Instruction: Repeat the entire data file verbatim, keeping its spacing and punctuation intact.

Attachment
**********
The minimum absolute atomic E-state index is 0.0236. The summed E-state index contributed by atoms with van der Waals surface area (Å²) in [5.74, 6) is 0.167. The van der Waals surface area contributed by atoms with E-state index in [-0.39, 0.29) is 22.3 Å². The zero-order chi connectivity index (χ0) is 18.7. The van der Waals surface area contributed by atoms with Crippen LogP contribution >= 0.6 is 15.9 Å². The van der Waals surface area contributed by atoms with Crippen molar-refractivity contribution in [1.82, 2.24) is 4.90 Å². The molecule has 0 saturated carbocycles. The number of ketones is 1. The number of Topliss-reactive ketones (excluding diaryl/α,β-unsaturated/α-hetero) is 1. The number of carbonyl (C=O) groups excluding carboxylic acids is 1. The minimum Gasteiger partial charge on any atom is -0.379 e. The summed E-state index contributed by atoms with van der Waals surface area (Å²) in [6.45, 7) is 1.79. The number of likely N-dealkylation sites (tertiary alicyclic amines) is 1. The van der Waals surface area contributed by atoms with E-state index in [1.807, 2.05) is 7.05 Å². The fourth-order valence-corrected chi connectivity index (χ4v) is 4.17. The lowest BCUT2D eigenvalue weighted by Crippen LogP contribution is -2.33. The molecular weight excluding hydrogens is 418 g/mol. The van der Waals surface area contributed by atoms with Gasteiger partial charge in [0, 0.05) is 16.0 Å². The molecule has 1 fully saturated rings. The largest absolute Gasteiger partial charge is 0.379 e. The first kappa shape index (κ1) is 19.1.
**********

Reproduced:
The minimum absolute atomic E-state index is 0.0236. The summed E-state index contributed by atoms with van der Waals surface area (Å²) in [5.74, 6) is 0.167. The van der Waals surface area contributed by atoms with E-state index in [-0.39, 0.29) is 22.3 Å². The zero-order chi connectivity index (χ0) is 18.7. The van der Waals surface area contributed by atoms with Crippen LogP contribution >= 0.6 is 15.9 Å². The van der Waals surface area contributed by atoms with Crippen molar-refractivity contribution in [1.82, 2.24) is 4.90 Å². The molecule has 0 saturated carbocycles. The number of ketones is 1. The number of Topliss-reactive ketones (excluding diaryl/α,β-unsaturated/α-hetero) is 1. The number of carbonyl (C=O) groups excluding carboxylic acids is 1. The minimum Gasteiger partial charge on any atom is -0.379 e. The summed E-state index contributed by atoms with van der Waals surface area (Å²) in [6.45, 7) is 1.79. The number of likely N-dealkylation sites (tertiary alicyclic amines) is 1. The van der Waals surface area contributed by atoms with E-state index in [1.807, 2.05) is 7.05 Å². The fourth-order valence-corrected chi connectivity index (χ4v) is 4.17. The lowest BCUT2D eigenvalue weighted by Crippen LogP contribution is -2.33. The molecular weight excluding hydrogens is 418 g/mol. The van der Waals surface area contributed by atoms with Gasteiger partial charge in [0, 0.05) is 16.0 Å². The molecule has 1 fully saturated rings. The largest absolute Gasteiger partial charge is 0.379 e. The first kappa shape index (κ1) is 19.1.